Transoceanic Hwy: Road to Riches & Ruin
Few events in history have had such an immediate effect on the Amazon rainforest as the construction of the Carr Interocéanica (Transoceanic Hwy) has: following its completion in July 2011, it now links the Pacific coast of Peru with the Atlantic coast of Brazil via paved road. At a cost of billions of dollars, the road is now a massive export opportunity for both countries (former Peruvian president Alejandro Toledo estimated the road would signify a 1.5% annual increase in Peru’s GDP). The more than 2500km of newly constructed road breaches the dual hazards of the Andes and the rainforest to link the Peruvian coast at San Juan de Marcona near Nazca via Cuzco to the southern Amazon, through Puerto Maldonado, to the Brazilian border at Iñapari. From there the road runs to Rio Branco in Brazil and feeds into the Brazilian road system.
The effects of the road, good and bad, are being felt. Thousands of new jobs have been created and Puerto Maldonado, the main city on the route not previously connected by asphalted highway, is thriving from increased tourism (Cuzco is now only 10 hours away by road) and commerce.
But for the estimated 15 uncontacted tribes that inhabit the once-isolated southeastern corner of Peru, the road now slicing through their territory heralds the risk of disease and the loss of hunting grounds. According to one NGO, Survival International, the possibility of migration a road creates without the facilities to back it up would, along with the destruction of natural habitat, have a disastrous effect on such peoples. And if there are 15 human groups at risk, there are infinitely more species of plants and animals. The total area of destroyed rainforest as a result of the Transoceanic’s construction equates to a third of the size of the UK and, according to various studies on roads in the Brazilian Amazon, is likely to have a significant effect on rainforest deforestation for 40km to 60km on either side.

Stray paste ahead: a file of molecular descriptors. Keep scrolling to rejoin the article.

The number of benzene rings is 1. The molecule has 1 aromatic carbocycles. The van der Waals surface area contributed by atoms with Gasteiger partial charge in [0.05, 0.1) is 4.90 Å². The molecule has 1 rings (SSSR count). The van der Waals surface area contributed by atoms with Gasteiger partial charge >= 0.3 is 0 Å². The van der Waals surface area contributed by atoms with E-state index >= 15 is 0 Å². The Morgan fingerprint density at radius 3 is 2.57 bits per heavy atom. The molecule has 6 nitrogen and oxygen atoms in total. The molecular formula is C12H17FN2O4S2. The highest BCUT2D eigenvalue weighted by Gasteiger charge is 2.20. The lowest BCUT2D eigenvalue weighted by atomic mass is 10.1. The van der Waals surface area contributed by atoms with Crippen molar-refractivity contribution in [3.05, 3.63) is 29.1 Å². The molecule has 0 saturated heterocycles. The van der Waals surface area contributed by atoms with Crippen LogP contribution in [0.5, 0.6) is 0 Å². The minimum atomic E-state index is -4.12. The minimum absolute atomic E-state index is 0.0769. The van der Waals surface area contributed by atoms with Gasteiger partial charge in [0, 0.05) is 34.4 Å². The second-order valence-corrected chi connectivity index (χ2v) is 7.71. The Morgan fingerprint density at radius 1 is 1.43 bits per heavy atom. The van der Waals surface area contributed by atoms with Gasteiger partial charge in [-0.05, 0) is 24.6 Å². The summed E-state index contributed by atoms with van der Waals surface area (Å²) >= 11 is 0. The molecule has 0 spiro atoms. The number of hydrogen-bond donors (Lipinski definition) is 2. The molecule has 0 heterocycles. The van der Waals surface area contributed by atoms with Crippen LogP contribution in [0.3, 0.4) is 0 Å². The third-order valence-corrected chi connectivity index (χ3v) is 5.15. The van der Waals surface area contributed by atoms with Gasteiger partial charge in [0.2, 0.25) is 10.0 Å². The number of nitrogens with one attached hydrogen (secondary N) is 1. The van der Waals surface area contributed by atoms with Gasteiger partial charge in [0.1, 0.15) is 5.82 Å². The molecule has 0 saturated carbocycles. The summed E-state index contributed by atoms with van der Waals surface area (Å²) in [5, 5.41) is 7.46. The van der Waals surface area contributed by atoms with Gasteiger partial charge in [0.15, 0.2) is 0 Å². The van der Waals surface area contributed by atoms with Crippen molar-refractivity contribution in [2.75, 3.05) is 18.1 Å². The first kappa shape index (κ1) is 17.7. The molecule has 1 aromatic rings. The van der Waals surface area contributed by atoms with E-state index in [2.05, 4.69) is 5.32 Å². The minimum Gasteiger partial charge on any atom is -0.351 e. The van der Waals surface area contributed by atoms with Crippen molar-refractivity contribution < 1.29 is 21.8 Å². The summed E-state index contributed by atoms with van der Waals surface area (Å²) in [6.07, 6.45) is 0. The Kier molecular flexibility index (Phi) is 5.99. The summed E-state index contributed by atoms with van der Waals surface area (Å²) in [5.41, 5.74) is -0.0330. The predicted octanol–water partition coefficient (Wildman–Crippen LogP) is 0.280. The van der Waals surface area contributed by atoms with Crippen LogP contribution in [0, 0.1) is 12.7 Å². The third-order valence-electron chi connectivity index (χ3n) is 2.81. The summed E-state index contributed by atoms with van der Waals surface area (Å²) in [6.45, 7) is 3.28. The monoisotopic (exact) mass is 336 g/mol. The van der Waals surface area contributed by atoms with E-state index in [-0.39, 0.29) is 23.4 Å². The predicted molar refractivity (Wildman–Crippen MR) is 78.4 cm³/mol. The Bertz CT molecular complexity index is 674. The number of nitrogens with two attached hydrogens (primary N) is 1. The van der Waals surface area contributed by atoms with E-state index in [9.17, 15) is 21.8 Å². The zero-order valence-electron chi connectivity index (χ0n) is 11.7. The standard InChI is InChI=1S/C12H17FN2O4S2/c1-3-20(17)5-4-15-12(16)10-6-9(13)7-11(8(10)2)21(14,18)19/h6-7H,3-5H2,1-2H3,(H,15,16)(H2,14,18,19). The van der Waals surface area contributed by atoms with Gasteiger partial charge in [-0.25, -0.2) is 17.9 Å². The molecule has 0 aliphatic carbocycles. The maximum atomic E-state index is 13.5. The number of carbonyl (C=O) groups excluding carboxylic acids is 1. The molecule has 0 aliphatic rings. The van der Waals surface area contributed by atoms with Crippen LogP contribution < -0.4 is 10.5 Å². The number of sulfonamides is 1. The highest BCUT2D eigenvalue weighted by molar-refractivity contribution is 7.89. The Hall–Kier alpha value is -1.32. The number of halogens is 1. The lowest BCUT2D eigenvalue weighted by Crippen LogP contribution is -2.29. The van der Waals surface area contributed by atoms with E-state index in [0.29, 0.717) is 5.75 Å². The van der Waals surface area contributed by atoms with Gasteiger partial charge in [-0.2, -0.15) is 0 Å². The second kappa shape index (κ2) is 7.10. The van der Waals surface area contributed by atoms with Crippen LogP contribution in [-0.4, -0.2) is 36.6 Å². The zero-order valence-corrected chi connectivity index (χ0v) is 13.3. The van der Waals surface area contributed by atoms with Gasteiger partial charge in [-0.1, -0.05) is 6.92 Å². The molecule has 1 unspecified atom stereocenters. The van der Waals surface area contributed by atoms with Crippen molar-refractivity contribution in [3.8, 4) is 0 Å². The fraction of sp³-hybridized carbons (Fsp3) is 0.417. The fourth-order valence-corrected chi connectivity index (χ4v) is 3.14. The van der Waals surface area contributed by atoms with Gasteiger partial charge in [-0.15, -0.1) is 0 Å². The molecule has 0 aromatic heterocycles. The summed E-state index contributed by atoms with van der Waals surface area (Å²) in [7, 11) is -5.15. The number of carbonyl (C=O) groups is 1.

Yet the devastation the building of the road has caused is less significant than the devastation that people who now have improved access to the remote rainforest could bring. Newspapers from the Peruvian Times to the Guardian have reported on the prosibars (bars with often underage prostitutes) springing up along routes that can now be traversed with greater ease by the loggers and miners that already posed an ecological threat to this part of the Amazon. Illegal mining has since become a serious enough issue to call in the army to quell it. Ecosystems here are renowned for being among the world’s most diverse and undisturbed. They still are. But, one wonders, for how much longer.
The Peruvian Amazon is a vast and varied place, and your experience will be very different depending on which part of it you visit. There are three key regions: central, north and south.
Central Amazon Basin
For a quick Amazon fix on long weekends and holidays, limeños (inhabitants of Lima) usually head for this relatively accessible area of the Amazon, reachable in eight hours by bus. The tropical Chanchamayo Province, which accounts for most of this region, is as different to the coastal desert or the Andean mountains as can be. The last hour of the journey here is particularly remarkable for the change in vegetation and climate as you slip down the Andes into the vibrant green of La Selva Central, as it is known in Spanish. Comprising the two towns of La Merced and San Ramón, plus a scattering of remoter communities, the area is noted for coffee and fruit production. The region offers the traveler a good insight into Amazon life in all its sweaty clamor. An adventurous back route also awaits the intrepid: forging ahead via Satipo to the port of Pucallpa, a jumping-off point for river trips deeper into the jungle.
Northern Amazon Basin
Raw, vast and encapsulating the real spirit of the Amazon, the northern Amazon Basin is home to the eponymous river that wells up from the depths of the Peruvian jungle before making its long, languorous passage through Brazil to the distant Atlantic Ocean. Settlements are scarce in this remote region: Yurimaguas in the west and Iquitos in the northeast are the only two of any size.
Southern Amazon Basin
Abutting the neighboring nations of Bolivia and Brazil, the vast tract of the southern Amazon Basin is among Peru’s remotest territories: comparatively little is either inhabited or explored. That said, this is changing almost as fast as a Peruvian bus timetable, thanks to the Carr Interocéanica (Transoceanic Hwy) transecting much of the region. Yet with well-developed facilities for ecotravelers, the benefits of travel here are clear: visitors will, with relatively little effort, be rewarded with a treasure trove of unforgettable close encounters of the wild kind.